Suburbs poised to strike Olympic gold

The proposed satellite athletes village in Robina for the 2032 Olympics Game.

THERE seems to be a light shining over Queensland at the moment, the southeast in particular.
As our southern counterparts go in to round after round of Covid-19 lockdowns, for Queenslanders life is, comparatively, good.
Our property market is even better, and last week’s announcement that Brisbane will host the 2032 Olympics has only acted to strengthen that position.
While all areas of the southeast are predicted to benefit from the Games, an Olympic feasibility study conducted by Colliers pinpointed the southern beaches as the big winner for the region.

The southern beach suburbs are set to become one of the most presitgious beachside locations in Australia. Picture: Logan O’Brien

It outlined Burleigh Heads, Palm Beach and the Gold Coast airport as potential locations for urban regeneration and expansion, made accessible by Stage 4 of the light rail project along the corridor.
Anyone trying to buy along this stretch of the Coast recently knows how much house prices have risen already, with suburbs such as Currumbin and Burleigh clocking up 30 per cent annual growth.

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Just last week the biggest sale between Palm Beach and Coolangatta was achieved when a four-bedroom family home in Darwalla Avenue, Currumbin, sold for $10 million – unheard of pre-Covid 2020, but likely to become more common as we steam towards 2032.
Demand for boutique owner-occupier apartments along the beachfront is the strongest it has ever been, and is also to remain unchanged as people look for properties that offer close proximity to the beach and transport hubs.
Overall, the southern beaches region is, according to Colliers, expected to consolidate as one

Extending the light rail to Coolangatta will be crucial before the 2032 Olympics.

of the most-prestigious beachfront locations in Australia.
But what about the rest of the Coast?
One satellite suburb, for which things may change rapidly is Robina.
The suburb is earmarked as the location for an athletes’ village and has the potential to provide affordable housing solutions beyond 2032, similar to (but hopefully better than) what was achieved at Southport with the Commonwealth Games village, now known as the Smith Collective.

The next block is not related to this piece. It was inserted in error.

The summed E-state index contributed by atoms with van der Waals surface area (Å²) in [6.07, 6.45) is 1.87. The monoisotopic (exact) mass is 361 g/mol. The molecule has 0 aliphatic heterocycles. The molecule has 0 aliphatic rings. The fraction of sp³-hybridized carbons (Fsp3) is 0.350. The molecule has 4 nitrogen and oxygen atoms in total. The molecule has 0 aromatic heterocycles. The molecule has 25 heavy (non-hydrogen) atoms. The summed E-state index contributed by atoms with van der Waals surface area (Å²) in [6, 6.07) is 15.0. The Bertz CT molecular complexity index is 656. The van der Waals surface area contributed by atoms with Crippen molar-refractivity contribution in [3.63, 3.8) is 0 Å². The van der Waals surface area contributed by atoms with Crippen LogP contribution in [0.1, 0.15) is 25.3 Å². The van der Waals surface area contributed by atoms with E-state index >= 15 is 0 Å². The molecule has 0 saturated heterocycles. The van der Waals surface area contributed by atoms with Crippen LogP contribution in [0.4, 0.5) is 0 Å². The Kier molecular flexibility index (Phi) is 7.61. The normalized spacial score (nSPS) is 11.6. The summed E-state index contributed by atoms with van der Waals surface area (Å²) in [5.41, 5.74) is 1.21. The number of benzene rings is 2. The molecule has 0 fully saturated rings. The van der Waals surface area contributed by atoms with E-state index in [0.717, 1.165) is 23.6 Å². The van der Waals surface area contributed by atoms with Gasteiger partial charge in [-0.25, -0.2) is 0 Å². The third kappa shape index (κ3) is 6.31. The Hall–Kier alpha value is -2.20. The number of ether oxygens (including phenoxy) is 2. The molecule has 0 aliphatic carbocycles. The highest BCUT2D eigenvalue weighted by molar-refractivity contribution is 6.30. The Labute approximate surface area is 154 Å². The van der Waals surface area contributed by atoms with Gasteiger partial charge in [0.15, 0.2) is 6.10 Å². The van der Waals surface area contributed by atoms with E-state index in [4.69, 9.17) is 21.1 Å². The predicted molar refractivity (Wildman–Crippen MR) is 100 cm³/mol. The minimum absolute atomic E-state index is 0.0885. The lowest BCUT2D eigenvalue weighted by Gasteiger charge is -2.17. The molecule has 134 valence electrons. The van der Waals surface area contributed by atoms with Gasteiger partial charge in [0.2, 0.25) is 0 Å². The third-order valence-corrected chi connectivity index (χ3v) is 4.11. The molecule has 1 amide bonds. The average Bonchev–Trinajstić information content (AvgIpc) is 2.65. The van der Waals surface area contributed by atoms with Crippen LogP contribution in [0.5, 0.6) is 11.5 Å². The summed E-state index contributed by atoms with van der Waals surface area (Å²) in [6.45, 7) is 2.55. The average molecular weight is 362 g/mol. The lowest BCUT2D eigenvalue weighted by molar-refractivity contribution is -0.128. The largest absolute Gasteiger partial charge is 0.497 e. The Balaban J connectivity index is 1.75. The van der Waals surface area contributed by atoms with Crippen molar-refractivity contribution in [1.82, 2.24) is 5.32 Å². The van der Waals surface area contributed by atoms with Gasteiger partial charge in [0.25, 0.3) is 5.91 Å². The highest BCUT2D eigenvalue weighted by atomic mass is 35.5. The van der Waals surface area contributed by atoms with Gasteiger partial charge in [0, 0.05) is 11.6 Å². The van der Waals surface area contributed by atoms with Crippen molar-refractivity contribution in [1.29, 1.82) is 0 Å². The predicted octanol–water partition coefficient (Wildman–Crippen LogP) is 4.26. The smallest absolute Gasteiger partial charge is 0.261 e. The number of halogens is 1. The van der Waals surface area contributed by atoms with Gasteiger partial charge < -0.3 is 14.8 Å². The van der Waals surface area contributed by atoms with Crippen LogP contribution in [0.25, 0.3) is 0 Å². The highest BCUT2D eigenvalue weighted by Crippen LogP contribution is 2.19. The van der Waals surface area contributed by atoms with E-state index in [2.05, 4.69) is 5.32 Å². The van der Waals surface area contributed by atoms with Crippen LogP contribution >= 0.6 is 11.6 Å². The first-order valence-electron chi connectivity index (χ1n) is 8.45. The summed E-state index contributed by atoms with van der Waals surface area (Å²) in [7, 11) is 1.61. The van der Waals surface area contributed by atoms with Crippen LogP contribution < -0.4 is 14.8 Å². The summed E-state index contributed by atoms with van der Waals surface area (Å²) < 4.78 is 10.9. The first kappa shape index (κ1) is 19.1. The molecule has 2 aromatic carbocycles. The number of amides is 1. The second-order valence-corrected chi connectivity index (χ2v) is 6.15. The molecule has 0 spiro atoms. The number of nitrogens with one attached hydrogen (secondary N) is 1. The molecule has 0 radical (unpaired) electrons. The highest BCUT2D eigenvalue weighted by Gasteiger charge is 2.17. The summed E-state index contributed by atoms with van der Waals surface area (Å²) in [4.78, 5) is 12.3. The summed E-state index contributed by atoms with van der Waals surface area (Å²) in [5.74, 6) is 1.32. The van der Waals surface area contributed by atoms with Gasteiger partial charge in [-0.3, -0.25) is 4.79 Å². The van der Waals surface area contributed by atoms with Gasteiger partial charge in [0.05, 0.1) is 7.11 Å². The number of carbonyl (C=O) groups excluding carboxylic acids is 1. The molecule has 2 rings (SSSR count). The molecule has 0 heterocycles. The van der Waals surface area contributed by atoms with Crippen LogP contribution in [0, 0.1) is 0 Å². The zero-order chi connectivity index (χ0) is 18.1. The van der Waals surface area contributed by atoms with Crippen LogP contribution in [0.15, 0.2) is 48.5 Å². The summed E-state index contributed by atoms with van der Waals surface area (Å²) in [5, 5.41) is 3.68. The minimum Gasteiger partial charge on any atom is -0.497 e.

With an extensive shopping precinct, hospital, sports stadium, and motorway and railway links to Brisbane as well as the award-winning residential development, Vue Robina, the suburb is already on its way to becoming a burgeoning satellite hub only 15 minutes from the Coast’s most popular beaches.
Meanwhile, connectivity from the airport at Tugun to areas such as Southport and the adjoining Broadwater will benefit landlords and investors with assets in these locations, according to Colliers.

The Smith Collective, which was the athletes’ village during the Commonwealth Games is now a build-to-rent housing initiative. Picture: Jerad Williams

It would certainly go some way to boosting the profile of some lesser-known northern suburbs – although Main Beach and Sovereign Islands need no introduction when it comes buyers.
However, the predicted success of all these things is almost solely reliant one thing – the delivery of supporting infrastructure.
Colliers calls out Stage 4 of the Gold Coast Light Rail, connecting Burleigh to Coolangatta via the airport, as the absolute game-changer for the region in terms of facilitating regional growth. Yet the project has, to this point, divided the community and will sit in consultation until September.
Games or no Games, the Gold Coast has experienced a population boom since the start of Covid-19, while cities in other states have experienced a drop in numbers.
How the world sees Queensland, and the Gold Coast specifically, has changed. It is no longer considered a transient place, that tick-box on a world tour or a once a year holiday destination. It is now seen as somewhere to live and build, to work and play.
Like it or not, people are coming.
The Gold Coast needs better infrastructure to support them and, Games or no Games, what council, planners, developers and existing residents need to do now is get on with what is required to make that happen.

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